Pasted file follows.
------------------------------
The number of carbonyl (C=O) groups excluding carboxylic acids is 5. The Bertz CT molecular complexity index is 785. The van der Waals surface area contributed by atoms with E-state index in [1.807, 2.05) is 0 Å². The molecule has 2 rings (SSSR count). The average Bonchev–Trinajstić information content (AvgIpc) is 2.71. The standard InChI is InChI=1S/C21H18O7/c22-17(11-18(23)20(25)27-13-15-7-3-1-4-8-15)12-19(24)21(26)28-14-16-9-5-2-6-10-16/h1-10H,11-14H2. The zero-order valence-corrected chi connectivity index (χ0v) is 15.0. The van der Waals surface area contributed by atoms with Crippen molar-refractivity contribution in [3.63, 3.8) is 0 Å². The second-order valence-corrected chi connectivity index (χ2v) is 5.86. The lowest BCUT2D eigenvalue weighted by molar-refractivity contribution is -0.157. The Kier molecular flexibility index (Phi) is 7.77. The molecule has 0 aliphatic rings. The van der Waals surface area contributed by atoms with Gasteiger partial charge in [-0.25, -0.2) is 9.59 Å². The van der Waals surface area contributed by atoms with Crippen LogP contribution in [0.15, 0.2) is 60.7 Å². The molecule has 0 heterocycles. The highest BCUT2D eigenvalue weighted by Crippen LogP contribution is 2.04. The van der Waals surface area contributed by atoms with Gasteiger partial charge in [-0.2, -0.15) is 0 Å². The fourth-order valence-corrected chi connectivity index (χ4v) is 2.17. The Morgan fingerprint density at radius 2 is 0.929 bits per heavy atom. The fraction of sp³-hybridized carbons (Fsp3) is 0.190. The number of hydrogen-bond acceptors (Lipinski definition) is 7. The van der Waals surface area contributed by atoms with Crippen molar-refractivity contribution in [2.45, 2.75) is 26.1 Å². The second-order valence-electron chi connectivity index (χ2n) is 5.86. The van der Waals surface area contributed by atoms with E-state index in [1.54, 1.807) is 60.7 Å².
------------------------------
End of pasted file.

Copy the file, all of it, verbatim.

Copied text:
The number of carbonyl (C=O) groups excluding carboxylic acids is 5. The Bertz CT molecular complexity index is 785. The van der Waals surface area contributed by atoms with E-state index in [1.807, 2.05) is 0 Å². The molecule has 2 rings (SSSR count). The average Bonchev–Trinajstić information content (AvgIpc) is 2.71. The standard InChI is InChI=1S/C21H18O7/c22-17(11-18(23)20(25)27-13-15-7-3-1-4-8-15)12-19(24)21(26)28-14-16-9-5-2-6-10-16/h1-10H,11-14H2. The zero-order valence-corrected chi connectivity index (χ0v) is 15.0. The van der Waals surface area contributed by atoms with Crippen molar-refractivity contribution in [3.63, 3.8) is 0 Å². The second-order valence-corrected chi connectivity index (χ2v) is 5.86. The lowest BCUT2D eigenvalue weighted by molar-refractivity contribution is -0.157. The Kier molecular flexibility index (Phi) is 7.77. The molecule has 0 aliphatic rings. The van der Waals surface area contributed by atoms with Gasteiger partial charge in [-0.25, -0.2) is 9.59 Å². The van der Waals surface area contributed by atoms with Crippen LogP contribution in [0.15, 0.2) is 60.7 Å². The molecule has 0 heterocycles. The highest BCUT2D eigenvalue weighted by Crippen LogP contribution is 2.04. The van der Waals surface area contributed by atoms with Gasteiger partial charge in [-0.2, -0.15) is 0 Å². The fourth-order valence-corrected chi connectivity index (χ4v) is 2.17. The Morgan fingerprint density at radius 2 is 0.929 bits per heavy atom. The fraction of sp³-hybridized carbons (Fsp3) is 0.190. The number of hydrogen-bond acceptors (Lipinski definition) is 7. The van der Waals surface area contributed by atoms with Crippen molar-refractivity contribution in [2.45, 2.75) is 26.1 Å². The second-order valence-electron chi connectivity index (χ2n) is 5.86. The van der Waals surface area contributed by atoms with E-state index in [1.54, 1.807) is 60.7 Å².